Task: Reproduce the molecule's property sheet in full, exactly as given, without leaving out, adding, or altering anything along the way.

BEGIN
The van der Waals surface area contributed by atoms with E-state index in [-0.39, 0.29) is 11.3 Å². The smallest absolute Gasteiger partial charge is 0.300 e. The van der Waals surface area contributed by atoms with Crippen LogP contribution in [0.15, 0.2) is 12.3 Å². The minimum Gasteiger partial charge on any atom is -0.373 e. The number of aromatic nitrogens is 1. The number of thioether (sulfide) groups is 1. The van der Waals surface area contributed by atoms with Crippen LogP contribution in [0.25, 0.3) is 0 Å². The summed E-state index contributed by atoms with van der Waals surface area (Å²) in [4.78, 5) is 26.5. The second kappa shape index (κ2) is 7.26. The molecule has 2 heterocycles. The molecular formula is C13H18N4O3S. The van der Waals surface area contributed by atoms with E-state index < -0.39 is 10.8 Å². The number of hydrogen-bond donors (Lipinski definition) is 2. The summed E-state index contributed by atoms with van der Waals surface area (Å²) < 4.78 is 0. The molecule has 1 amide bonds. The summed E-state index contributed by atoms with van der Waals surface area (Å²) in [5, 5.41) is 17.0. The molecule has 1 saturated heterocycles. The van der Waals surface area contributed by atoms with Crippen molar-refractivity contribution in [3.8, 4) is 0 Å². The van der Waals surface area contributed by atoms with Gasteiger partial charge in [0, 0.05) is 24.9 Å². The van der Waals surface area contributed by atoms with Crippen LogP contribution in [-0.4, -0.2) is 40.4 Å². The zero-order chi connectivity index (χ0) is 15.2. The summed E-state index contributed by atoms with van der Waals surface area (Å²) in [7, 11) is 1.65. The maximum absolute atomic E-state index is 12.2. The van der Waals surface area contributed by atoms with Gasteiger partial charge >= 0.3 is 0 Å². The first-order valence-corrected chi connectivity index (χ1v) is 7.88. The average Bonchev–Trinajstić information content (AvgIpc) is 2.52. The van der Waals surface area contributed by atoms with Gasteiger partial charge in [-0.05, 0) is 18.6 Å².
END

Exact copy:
The van der Waals surface area contributed by atoms with E-state index in [-0.39, 0.29) is 11.3 Å². The smallest absolute Gasteiger partial charge is 0.300 e. The van der Waals surface area contributed by atoms with Crippen LogP contribution in [0.15, 0.2) is 12.3 Å². The minimum Gasteiger partial charge on any atom is -0.373 e. The number of aromatic nitrogens is 1. The number of thioether (sulfide) groups is 1. The van der Waals surface area contributed by atoms with Crippen LogP contribution in [0.25, 0.3) is 0 Å². The summed E-state index contributed by atoms with van der Waals surface area (Å²) in [4.78, 5) is 26.5. The second kappa shape index (κ2) is 7.26. The molecule has 2 heterocycles. The molecular formula is C13H18N4O3S. The van der Waals surface area contributed by atoms with E-state index < -0.39 is 10.8 Å². The number of hydrogen-bond donors (Lipinski definition) is 2. The summed E-state index contributed by atoms with van der Waals surface area (Å²) < 4.78 is 0. The molecule has 1 amide bonds. The summed E-state index contributed by atoms with van der Waals surface area (Å²) in [5, 5.41) is 17.0. The molecule has 1 saturated heterocycles. The van der Waals surface area contributed by atoms with Crippen molar-refractivity contribution in [3.8, 4) is 0 Å². The van der Waals surface area contributed by atoms with Gasteiger partial charge in [0, 0.05) is 24.9 Å². The van der Waals surface area contributed by atoms with Crippen LogP contribution in [-0.4, -0.2) is 40.4 Å². The zero-order chi connectivity index (χ0) is 15.2. The summed E-state index contributed by atoms with van der Waals surface area (Å²) in [7, 11) is 1.65. The maximum absolute atomic E-state index is 12.2. The van der Waals surface area contributed by atoms with Gasteiger partial charge >= 0.3 is 0 Å². The first-order valence-corrected chi connectivity index (χ1v) is 7.88. The average Bonchev–Trinajstić information content (AvgIpc) is 2.52. The van der Waals surface area contributed by atoms with Gasteiger partial charge in [-0.05, 0) is 18.6 Å².